From my usual lookout on the top of the cliffs I can sometimes see a few harbour porpoises at this time of year. The telltale sign of large numbers of gulls feeding offshore will often announce their presence. This evening I catch sight of four just a few hundred yards offshore. It’s always difficult to be certain how many there are, they seldom breach and most of the time all I see are small triangular dorsal fins as they break the surface of the sea. They’ve become much more common in these waters in recent years; maybe more people are watching, but it’s more likely another indication of climate change, and we see them more frequently in winter now. There are other cetaceans out there too; common, bottlenose and Risso’s dolphins, and even minke whales, but I’ve never seen them.
It’s a good evening for Manx shearwaters, and groups of ten or twenty at a time move steadily west towards the Pembrokeshire islands. Manx shearwater might seem an odd choice for may favourite bird; it’s not colourful, and only coming ashore at night makes it difficult to see well. It’s the romance, its lifestyle, and association with islands that attracts me to this bird. Also the wonderful books of Ronald Lockley made a huge impression on me when I was first discovering the islands off the west coast of Wales. A night on Skomer in midsummer, with the calls of thousands of shearwaters flying around, ranks as one of the world’s greatest wildlife experiences.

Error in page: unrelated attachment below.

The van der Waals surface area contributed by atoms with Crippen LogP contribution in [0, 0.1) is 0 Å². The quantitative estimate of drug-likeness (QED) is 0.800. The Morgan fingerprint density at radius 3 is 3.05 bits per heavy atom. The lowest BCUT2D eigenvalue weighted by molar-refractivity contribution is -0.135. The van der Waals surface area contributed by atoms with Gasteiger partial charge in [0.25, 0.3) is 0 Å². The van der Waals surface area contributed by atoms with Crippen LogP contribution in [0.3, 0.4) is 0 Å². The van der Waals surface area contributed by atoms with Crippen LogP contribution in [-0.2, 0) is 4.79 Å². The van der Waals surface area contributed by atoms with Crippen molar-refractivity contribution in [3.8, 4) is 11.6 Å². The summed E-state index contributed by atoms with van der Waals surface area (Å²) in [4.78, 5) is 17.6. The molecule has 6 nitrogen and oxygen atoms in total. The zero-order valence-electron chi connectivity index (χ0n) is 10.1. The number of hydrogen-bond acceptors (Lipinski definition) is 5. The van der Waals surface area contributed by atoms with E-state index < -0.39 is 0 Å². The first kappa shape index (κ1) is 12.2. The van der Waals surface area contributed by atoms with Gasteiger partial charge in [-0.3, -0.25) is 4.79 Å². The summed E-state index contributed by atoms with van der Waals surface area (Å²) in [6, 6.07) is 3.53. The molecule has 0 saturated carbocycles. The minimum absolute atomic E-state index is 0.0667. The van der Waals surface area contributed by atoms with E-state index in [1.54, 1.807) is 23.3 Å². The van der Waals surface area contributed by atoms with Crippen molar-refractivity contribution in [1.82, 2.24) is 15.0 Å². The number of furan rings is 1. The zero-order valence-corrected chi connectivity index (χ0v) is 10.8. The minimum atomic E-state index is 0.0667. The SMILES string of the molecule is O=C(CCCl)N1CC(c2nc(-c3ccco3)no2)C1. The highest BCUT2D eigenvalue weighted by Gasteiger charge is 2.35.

There are good numbers of gannets as well this evening. They come up the Bristol Channel from Grassholm Island about 70 miles to the west. We don’t get many, but they’re here each evening now, and watching them dive as I sit perched on my safe lookout transports me my beloved islands to the west.